Help fill a sick child’s dream – be a part of their hope

Photos from the June 2014, Help Fill A Dream Foundation contribution. Matteo Salehi, whose father is in the Mexican Navy, went for a trip to Mexico with his family.

Photos from the June 2014, Help Fill A Dream Foundation contribution. Matteo Salehi, whose father is in the Canadian Navy, went for a trip to Mexico with his family.

Rachel Lallouz, Staff Writer

Help Fill A Dream Foundation, a Vancouver Island charity that makes the dreams of sick children come true, is mid-way through their seasonal fundraising campaign and is looking for community assistance.

“We are an immediate responsive charity that steps in to provide resources and financial support to families who have a child with a life-threatening illness,” says Craig Smith, Executive Director.

Established in 1986, Help Fill A Dream has been supporting civilian and military families on the Island for the past 30 years by offering three types of programming to families in need: the Dreams Program, Family Assistance Program, and Quality of Life Program.

Their most publicized program, explains Smith, is the Dreams Program, which fulfills a single dream of a child, no matter how wildly imaginative the dream is.

“The idea is that when a child is sick, or when they are in their recovery period, they can look forward to their dream coming true,” says Smith. “Having that one thing to look forward to is very powerful incentive to get better, and having hope and happiness is so beneficial in the healing process.”  

For this particular program, someone who knows the ill child, be it a medical practitioner, family member, or neighbour, fills out an online application on behalf of the child. The child must meet the organization’s requirements, meaning they must reside on the island or on the Gulf Islands, be under 19 years of age, and have a life threatening condition.

Once approved by the organization’s board, Smith and his team work on making the dream come true.

“We’ve done everything from having families meet celebrities such as Carrie Underwood to sports stars. In a couple of months we’ll be having a Nanaimo child travel to Los Angeles to hang out on the set of The Mindy Project,” says Smith.

But the most popular “dreams,” says Smith, are mostly travel-oriented.

This past Christmas, Help Fill A Dream sent a young man with lymphoma to Disney World. In the past, Smith sent a sick child and his family to Mexico, and reunited a father who lived in Barbados with his ill daughter.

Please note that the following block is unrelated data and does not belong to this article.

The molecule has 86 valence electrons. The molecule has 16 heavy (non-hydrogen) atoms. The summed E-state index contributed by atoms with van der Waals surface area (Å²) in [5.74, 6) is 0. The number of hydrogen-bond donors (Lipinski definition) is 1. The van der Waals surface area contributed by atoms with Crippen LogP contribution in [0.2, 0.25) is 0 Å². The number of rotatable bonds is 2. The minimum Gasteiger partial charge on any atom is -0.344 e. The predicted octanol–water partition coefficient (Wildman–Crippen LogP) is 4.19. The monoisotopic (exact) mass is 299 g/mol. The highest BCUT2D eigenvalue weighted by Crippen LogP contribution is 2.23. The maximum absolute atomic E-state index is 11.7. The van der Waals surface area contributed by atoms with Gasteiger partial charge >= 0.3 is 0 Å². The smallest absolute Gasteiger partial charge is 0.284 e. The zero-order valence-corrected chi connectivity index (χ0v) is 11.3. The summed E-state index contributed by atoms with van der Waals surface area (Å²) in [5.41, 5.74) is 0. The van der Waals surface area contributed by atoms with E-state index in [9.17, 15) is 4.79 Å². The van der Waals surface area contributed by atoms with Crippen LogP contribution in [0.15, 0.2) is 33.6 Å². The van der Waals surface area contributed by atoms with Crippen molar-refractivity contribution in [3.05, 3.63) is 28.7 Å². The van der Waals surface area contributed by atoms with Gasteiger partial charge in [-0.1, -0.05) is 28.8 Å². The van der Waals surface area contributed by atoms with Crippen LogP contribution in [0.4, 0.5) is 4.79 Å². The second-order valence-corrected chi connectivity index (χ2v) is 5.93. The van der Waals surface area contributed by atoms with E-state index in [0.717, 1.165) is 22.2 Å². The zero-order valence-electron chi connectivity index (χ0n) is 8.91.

“The one thing we hear consistently from families with dreams, especially trips, is that the trip gives everyone in the family an opportunity to make positive memories,” says Smith. “To just spend time together as a family is so special because they might not be able to do that if their child is going through an illness.”

Help Fill A Dream’s second program is Family Assistance, which provides immediate financial assistance to a family who has just learned their child has been diagnosed with a life threatening condition.

“Often, a child could end up in BC Children’s Hospital, meaning that Mom or Dad might need to take time off work anywhere from three to 12 months,” says Smith. “Costs could add up for accommodation, food, travel, and medication. This program allows a family to basically survive a very stressful time.”

Just this summer, says Smith, a military family from Comox had a young baby diagnosed with a serious illness. The baby and mother needed to stay at BC Children’s Hospital, and through the Family Assistance Program, both the father and young son living in Comox could travel back and forth to visit them.

“Again, the theme we hear from families about this program is survival: it literally comes down to surviving,” says Smith. “It’s unbelievable.”

The final program is Quality of Life, a broad program that provides financial assistance to improve an ill child’s quality of life.

A child might be coming home from the hospital and need a wheelchair, or a special bed, or an insulin pump, says Smith. They’ve also provided IPads to children to help them catch up in school and communicate with their teachers, and even covered the cost of therapeutic horseback lessons.

In the past year alone, the organization has fulfilled 10 dreams, 30 quality of life requests, and helped 60 families through the family assistance program.

“Our programs exist for families who need the support,” says Smith. “Most likely there are military families who are unaware of us as a resource when they are dealing with stress and financial strain of having a child with a life-threatening condition. We can make a world of difference for them.”

Smith says that to support these families, the organization needs funds. Their $400,000 yearly budget is mostly made through community donations.

“We look at every dream as transformational for the child, and that dream has a ripple effect: there is a child and their dream at the center, a family around them, and around the family is community offering them support.”

Help Fill A Dream accepts donations year round. To make a personal donation to Help Fill A Dream, please visit:

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